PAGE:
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3694 Functional Connectivity and Executive Function Abilities Strengthen without Change in Structural Connectivity after Transfusion in Children with Sickle Cell Disease

Program: Oral and Poster Abstracts
Session: 114. Hemoglobinopathies, Excluding Thalassemia: Clinical and Epidemiological: Poster III
Hematology Disease Topics & Pathways:
Biological therapies, Research, Sickle Cell Disease, health outcomes research, Clinical Research, pediatric, Hemoglobinopathies, Diseases, Therapies, Technology and Procedures, Transfusion, Study Population, Human, imaging
Monday, December 12, 2022, 6:00 PM-8:00 PM

Landon C. Power1*, Amy E. Mirro, MEng2*, Michael M. Binkley, PhD3*, Kristin P. Guilliams, MD, MSCI2,3*, Josiah B. Lewis, PhD3*, Jade Beshears, BA3*, Andria L. Ford, MD, MSCI3,4*, Joshua S. Shimony, MD, PhD4*, Hongyu An, DSc4*, Jin-Moo Lee, MD, PhD3,4,5* and Melanie E. Fields, MD6

1Department of Pediatrics, Washington University School of Medicine, Hastings, NE
2Department of Pediatrics, Washington University School of Medicine, Saint Louis, MO
3Department of Neurology, Washington University School of Medicine, Saint Louis, MO
4Mallinckrodt Institute of Radiology, Washington University School of Medicine, Saint Louis, MO
5Department of Biomedical Engineering, Washington University School of Medicine, Saint Louis, MO
6Division of Pediatric Hematology/Oncology, Washington University in St. Louis, Saint Louis, MO


Patients with sickle cell anemia (SCA) are at risk for cognitive dysfunction, independent of stroke. Functional connectivity (FC) is a quantitative MR measurement of the interactions between brain regions that compose large-scale networks of activity, giving rise to neurocognitive abilities. Structural connectivity (SC) assesses integrity of white matter axon bundles linking physically distant regions of the brain to allow for interregional interactions. We have shown FC is diminished in patients with SCA compared to healthy controls, and that FC decreases as cerebral metabolic stress, measured by oxygen extraction fraction (OEF, percent of oxygen removed from blood into brain tissue), increases. Paired with evidence that executive function abilities in SCD patients improve as metabolic stress decreases after transfusion of red blood cells (RBCs), we hypothesize that decreasing metabolic stress facilitates the acute reversal of disruptions in FC while SC remains unaffected after a single transfusion in children with SCA.


Patients >5 years of age with SCA receiving chronic transfusion therapy (CTT) (excluding those with cerebral vasculopathy), underwent laboratory evaluation, cognitive testing (NIH Toolbox-Cognition Battery [NIHTB-CB]), and a brain MRI on a Siemens 3T Prisma scanner within 4 days before and after RBC exchange transfusion. Brain MRI measured OEF (asymmetric spin echo [ASE]), FC (resting state BOLD) and SC (diffusion tensor imaging [DTI] with fractional anisotropy [FA] and mean diffusivity [MD] in 16 white matter tracts). OEF and FC processing were previously described (Fields et al. Ann Neurol. 2020; 88(5):995). The BOLD signal was correlated over time between 153 regions in 7 networks. Networks with <5 regions were excluded from analyses (Dworetsky et al. Neuroimage 2021; 237:118164). Global probabilistic tractography was used to reconstruct white matter tracts (Yendiki et al. Front Neuroinform 2011; 5:23). The Dimensional Change Card Sort (DCCS), Flanker Inhibitory Control and Attention (FICA), and List Sorting Working Memory (LSWM) metrics of the NIHTB-CB were averaged to calculate a composite executive function score. Post-transfusion cognitive testing was administered at the participant’s first study visit, then pre-transfusion testing 3-7 weeks later, before their next transfusion. The learning effect thus biases our results toward the null (Hood et al. Ped Blood & Cancer. 2019; 66:e27899). Pre- and post-transfusion values were analyzed using the Wilcoxon signed-rank test. Significance threshold was set to α<0.05 after multiple comparison correction using the Benjamini-Hochberg procedure.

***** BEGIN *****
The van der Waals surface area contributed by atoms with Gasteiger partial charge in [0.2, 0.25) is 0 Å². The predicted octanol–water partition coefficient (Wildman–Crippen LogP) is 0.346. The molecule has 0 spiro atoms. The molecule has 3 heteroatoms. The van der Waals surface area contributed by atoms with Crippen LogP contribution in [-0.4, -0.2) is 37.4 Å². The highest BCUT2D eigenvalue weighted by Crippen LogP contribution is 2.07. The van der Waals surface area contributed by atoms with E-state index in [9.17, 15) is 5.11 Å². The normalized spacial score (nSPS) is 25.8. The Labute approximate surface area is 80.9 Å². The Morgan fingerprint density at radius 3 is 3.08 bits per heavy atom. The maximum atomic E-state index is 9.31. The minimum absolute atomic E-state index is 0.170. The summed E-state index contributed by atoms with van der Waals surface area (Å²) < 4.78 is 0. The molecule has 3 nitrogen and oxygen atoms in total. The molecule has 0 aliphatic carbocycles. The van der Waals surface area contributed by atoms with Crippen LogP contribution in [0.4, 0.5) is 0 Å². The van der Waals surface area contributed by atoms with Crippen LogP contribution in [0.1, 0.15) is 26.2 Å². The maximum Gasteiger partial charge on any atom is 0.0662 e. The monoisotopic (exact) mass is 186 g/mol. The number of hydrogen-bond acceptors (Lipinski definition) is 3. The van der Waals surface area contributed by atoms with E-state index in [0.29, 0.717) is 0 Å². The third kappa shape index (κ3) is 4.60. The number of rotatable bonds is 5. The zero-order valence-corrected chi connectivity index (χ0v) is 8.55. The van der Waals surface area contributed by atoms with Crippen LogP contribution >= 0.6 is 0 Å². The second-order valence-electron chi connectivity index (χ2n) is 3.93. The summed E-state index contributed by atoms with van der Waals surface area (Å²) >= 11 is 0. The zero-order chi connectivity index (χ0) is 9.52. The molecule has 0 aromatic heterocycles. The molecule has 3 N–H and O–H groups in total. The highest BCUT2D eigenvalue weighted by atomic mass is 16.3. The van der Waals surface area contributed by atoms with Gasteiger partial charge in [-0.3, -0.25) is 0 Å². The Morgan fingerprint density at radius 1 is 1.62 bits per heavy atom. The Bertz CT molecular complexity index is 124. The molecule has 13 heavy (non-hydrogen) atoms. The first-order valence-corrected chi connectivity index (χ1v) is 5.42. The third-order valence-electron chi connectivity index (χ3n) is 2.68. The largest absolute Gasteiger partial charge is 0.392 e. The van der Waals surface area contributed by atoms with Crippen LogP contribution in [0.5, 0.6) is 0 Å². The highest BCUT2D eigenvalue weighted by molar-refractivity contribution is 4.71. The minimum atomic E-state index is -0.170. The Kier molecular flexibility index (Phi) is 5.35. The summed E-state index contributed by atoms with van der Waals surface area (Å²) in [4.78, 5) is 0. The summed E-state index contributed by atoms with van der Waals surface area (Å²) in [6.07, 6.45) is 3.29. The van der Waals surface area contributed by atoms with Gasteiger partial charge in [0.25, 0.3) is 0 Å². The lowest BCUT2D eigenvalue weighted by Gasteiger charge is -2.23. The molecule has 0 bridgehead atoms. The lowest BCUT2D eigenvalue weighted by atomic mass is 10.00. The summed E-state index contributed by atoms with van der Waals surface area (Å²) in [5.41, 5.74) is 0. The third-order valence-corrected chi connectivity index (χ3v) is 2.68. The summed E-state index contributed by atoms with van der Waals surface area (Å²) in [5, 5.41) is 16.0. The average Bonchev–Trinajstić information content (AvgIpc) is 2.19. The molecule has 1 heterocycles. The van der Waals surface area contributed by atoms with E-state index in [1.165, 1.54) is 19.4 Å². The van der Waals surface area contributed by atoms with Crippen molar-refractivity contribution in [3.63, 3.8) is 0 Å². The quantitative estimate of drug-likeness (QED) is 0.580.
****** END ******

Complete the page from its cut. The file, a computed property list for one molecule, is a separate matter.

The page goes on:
Data were collected from 15 participants with SCA receiving CTT. Table 1 describes the cohort. There were significant increases in Hb (p<0.001) and HbA (p<0.001), and a decrease in HbS (p<0.001) after transfusion (Table 1). Consistent with prior work, metabolic stress, as measured by OEF, decreased post-transfusion in the whole brain (p=0.005), grey matter (p=0.006) and white matter (p=0.008). There was a significant increase in FC of the fronto-parietal (FP) network post-transfusion after correcting for multiple comparisons (p<0.001, Table 1) without a significant difference in SC of any white matter tracts. The FP network is a higher-level cognitive association network that facilitates executive function abilities. The LSWM test significantly improved post-transfusion (p=0.007) without a significant difference in the DCCS (p=0.406) or FICA (p=0.092) tests with transfusion. After correcting for multiple comparisons, improvement in the composite executive function score post-transfusion was not significant (raw p=0.033).


We conclude that there is a decrease in metabolic stress and strengthening of FC within the FP network without a change in SC in children with SCA after receiving a single RBC exchange transfusion. Consistent with the strengthened connectivity within the FP network, we found a significant improvement in executive abilities post-transfusion. These findings suggest MR measures of FC could potentially provide a neuroimaging biomarker for cognitive reversibility in SCA, applicable to emerging therapies in the field.

Disclosures: Fields: Global Blood Therapeutics: Consultancy; Proclara Ciosciences: Other: Equity Ownership.

*signifies non-member of ASH